(Just kidding, I don’t have any idea how to do that.)
On Sunday I saw in the bulletin that we would be giving one another a baptismal blessing, and I did a quick mental calculation of whether it would be possible for me to remain seated rather than going to the front to bless and be blessed. I believe that these rituals are important, that it is the job of community to affirm for one another our place in the family of God. But I find them difficult. They prey on my introversion and anxiety and general awkwardness, not to mention that years of altar calls make me wary about getting anywhere near the front of the church during a service.
But I believe in community and baptism and renewal, so I took my turn.
You are God’s beloved child, the woman in front of me said as she traced the sign of the cross on my palm with water from the bowl. In turn, I repeated the action on the woman in line behind me. You are God’s beloved child, we told each other down the line, over and over.
In college, it was common to focus retreats and Bible studies on identity, specifically identity in Christ. We would read lists taken from scripture to one another. You are the salt of the earth. You are the city on a hill. I was never quite sure what sort of difference that might be supposed to make in my life, but there were other people who were clearly feeling it. So I obligingly read the lists about being a citizen of heaven and a member of a royal priesthood and, yes, a child of God. I made up an answer when I was asked which one meant the most to me. I listened as others discussed the finer points of what it means to be blessed in the heavenly realms with every spiritual blessing. The words were all around, but they never touched my heart. Nobody ever mentioned a Bible verse about that.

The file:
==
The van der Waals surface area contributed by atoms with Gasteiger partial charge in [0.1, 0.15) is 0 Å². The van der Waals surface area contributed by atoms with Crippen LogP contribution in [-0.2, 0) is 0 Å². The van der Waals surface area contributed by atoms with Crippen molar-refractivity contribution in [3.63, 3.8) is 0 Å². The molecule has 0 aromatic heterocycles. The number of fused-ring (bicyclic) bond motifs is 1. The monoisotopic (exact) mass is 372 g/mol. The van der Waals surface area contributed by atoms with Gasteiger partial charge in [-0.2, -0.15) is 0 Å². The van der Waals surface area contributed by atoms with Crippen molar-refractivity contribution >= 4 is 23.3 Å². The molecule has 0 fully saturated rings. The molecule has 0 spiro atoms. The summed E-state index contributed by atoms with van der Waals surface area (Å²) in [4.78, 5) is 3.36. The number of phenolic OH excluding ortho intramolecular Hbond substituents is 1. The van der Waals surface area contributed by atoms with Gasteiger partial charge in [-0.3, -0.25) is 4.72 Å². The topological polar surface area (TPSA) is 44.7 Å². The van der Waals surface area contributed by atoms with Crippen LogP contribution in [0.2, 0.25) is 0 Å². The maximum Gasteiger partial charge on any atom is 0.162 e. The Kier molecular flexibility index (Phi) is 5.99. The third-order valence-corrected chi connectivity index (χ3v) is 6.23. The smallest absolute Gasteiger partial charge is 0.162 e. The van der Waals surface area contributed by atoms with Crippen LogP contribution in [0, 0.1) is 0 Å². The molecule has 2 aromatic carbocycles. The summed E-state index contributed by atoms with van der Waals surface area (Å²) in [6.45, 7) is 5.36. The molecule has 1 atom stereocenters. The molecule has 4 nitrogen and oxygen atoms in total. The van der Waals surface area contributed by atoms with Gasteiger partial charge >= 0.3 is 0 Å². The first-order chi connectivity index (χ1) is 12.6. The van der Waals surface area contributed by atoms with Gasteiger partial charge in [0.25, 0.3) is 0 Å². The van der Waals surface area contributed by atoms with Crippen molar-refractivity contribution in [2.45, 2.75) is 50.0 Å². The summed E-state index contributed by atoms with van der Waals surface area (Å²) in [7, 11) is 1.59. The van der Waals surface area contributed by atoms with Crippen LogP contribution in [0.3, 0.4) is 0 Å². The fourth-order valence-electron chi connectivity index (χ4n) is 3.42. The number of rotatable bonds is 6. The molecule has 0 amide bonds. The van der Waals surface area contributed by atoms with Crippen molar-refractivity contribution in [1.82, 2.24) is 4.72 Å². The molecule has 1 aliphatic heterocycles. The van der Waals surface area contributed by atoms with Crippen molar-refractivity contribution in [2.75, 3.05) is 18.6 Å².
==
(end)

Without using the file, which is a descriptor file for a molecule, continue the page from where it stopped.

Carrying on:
On Sunday, I dashed back to my seat and sat in the pew and watched my friends and fellow church members bless one another. Over and over they passed the blessing, silly and serious in turns. You are God’s beloved child. You are God’s beloved child.
I inwardly chided myself for always being such a mess, then reminded myself that my own beloved child is a bit of a mess. Maybe being loved while also being a mess is kind of the point.